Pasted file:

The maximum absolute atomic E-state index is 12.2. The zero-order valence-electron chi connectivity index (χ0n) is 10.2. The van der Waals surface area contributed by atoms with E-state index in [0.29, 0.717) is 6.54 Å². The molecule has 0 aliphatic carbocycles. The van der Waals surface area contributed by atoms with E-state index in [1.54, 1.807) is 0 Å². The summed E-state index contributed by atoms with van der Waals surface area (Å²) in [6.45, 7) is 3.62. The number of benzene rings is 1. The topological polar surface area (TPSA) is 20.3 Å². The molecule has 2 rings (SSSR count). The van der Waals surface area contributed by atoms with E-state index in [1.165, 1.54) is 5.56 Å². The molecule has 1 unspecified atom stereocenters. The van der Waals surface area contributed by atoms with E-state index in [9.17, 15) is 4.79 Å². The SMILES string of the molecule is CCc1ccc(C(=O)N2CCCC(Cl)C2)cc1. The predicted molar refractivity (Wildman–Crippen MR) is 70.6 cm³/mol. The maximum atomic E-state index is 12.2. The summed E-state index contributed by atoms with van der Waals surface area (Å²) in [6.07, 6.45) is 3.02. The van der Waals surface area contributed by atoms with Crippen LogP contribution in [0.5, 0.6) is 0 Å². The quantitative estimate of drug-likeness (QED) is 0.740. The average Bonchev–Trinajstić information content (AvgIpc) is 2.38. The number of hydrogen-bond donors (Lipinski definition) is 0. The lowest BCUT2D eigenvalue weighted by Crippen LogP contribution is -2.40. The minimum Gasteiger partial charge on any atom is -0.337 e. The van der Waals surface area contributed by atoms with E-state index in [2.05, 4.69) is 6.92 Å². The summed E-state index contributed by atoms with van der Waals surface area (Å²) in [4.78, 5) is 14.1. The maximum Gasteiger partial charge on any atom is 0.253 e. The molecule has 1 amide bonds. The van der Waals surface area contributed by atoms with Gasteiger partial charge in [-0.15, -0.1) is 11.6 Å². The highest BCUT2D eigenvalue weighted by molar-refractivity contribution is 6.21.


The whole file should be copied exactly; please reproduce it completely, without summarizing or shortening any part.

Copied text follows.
The maximum absolute atomic E-state index is 12.2. The zero-order valence-electron chi connectivity index (χ0n) is 10.2. The van der Waals surface area contributed by atoms with E-state index in [0.29, 0.717) is 6.54 Å². The molecule has 0 aliphatic carbocycles. The van der Waals surface area contributed by atoms with E-state index in [1.54, 1.807) is 0 Å². The summed E-state index contributed by atoms with van der Waals surface area (Å²) in [6.45, 7) is 3.62. The number of benzene rings is 1. The topological polar surface area (TPSA) is 20.3 Å². The molecule has 2 rings (SSSR count). The van der Waals surface area contributed by atoms with E-state index in [1.165, 1.54) is 5.56 Å². The molecule has 1 unspecified atom stereocenters. The van der Waals surface area contributed by atoms with E-state index in [9.17, 15) is 4.79 Å². The SMILES string of the molecule is CCc1ccc(C(=O)N2CCCC(Cl)C2)cc1. The predicted molar refractivity (Wildman–Crippen MR) is 70.6 cm³/mol. The maximum atomic E-state index is 12.2. The summed E-state index contributed by atoms with van der Waals surface area (Å²) in [6.07, 6.45) is 3.02. The van der Waals surface area contributed by atoms with Crippen LogP contribution in [0.5, 0.6) is 0 Å². The quantitative estimate of drug-likeness (QED) is 0.740. The average Bonchev–Trinajstić information content (AvgIpc) is 2.38. The number of hydrogen-bond donors (Lipinski definition) is 0. The lowest BCUT2D eigenvalue weighted by Crippen LogP contribution is -2.40. The minimum Gasteiger partial charge on any atom is -0.337 e. The van der Waals surface area contributed by atoms with E-state index in [2.05, 4.69) is 6.92 Å². The summed E-state index contributed by atoms with van der Waals surface area (Å²) in [4.78, 5) is 14.1. The maximum Gasteiger partial charge on any atom is 0.253 e. The molecule has 1 amide bonds. The van der Waals surface area contributed by atoms with Gasteiger partial charge in [-0.15, -0.1) is 11.6 Å². The highest BCUT2D eigenvalue weighted by molar-refractivity contribution is 6.21.